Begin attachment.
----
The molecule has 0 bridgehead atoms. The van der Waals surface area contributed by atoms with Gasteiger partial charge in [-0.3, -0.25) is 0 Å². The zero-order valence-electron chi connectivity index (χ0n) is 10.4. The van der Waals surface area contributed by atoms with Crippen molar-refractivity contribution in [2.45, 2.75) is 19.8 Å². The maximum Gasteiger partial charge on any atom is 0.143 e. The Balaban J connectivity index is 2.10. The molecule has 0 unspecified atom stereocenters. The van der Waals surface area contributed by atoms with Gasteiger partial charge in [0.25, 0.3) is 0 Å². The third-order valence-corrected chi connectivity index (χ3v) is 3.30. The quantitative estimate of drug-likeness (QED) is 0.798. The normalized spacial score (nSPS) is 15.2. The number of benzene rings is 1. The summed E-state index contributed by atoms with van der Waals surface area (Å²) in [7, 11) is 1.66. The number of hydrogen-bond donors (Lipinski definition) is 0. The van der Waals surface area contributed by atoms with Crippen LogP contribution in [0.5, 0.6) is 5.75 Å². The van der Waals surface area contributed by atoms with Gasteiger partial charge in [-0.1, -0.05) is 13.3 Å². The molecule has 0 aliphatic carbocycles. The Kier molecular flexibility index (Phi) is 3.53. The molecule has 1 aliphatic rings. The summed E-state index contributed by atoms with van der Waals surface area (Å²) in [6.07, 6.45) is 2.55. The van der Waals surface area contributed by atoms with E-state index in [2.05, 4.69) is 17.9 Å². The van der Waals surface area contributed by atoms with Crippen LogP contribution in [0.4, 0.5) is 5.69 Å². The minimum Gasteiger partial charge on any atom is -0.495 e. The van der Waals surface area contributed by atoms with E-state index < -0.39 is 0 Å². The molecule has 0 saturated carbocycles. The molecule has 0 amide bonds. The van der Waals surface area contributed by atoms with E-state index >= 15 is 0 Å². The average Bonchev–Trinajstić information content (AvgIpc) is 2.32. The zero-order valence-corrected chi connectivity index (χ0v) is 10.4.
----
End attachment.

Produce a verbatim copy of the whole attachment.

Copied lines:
The molecule has 0 bridgehead atoms. The van der Waals surface area contributed by atoms with Gasteiger partial charge in [-0.3, -0.25) is 0 Å². The zero-order valence-electron chi connectivity index (χ0n) is 10.4. The van der Waals surface area contributed by atoms with Crippen molar-refractivity contribution in [2.45, 2.75) is 19.8 Å². The maximum Gasteiger partial charge on any atom is 0.143 e. The Balaban J connectivity index is 2.10. The molecule has 0 unspecified atom stereocenters. The van der Waals surface area contributed by atoms with Gasteiger partial charge in [0.25, 0.3) is 0 Å². The third-order valence-corrected chi connectivity index (χ3v) is 3.30. The quantitative estimate of drug-likeness (QED) is 0.798. The normalized spacial score (nSPS) is 15.2. The number of benzene rings is 1. The summed E-state index contributed by atoms with van der Waals surface area (Å²) in [7, 11) is 1.66. The number of hydrogen-bond donors (Lipinski definition) is 0. The van der Waals surface area contributed by atoms with Crippen LogP contribution in [0.5, 0.6) is 5.75 Å². The van der Waals surface area contributed by atoms with Gasteiger partial charge in [-0.1, -0.05) is 13.3 Å². The molecule has 0 aliphatic carbocycles. The Kier molecular flexibility index (Phi) is 3.53. The molecule has 1 aliphatic rings. The summed E-state index contributed by atoms with van der Waals surface area (Å²) in [6.07, 6.45) is 2.55. The van der Waals surface area contributed by atoms with E-state index in [2.05, 4.69) is 17.9 Å². The van der Waals surface area contributed by atoms with Crippen LogP contribution in [0.4, 0.5) is 5.69 Å². The minimum Gasteiger partial charge on any atom is -0.495 e. The van der Waals surface area contributed by atoms with E-state index < -0.39 is 0 Å². The molecule has 0 saturated carbocycles. The molecule has 0 amide bonds. The van der Waals surface area contributed by atoms with E-state index >= 15 is 0 Å². The average Bonchev–Trinajstić information content (AvgIpc) is 2.32. The zero-order valence-corrected chi connectivity index (χ0v) is 10.4.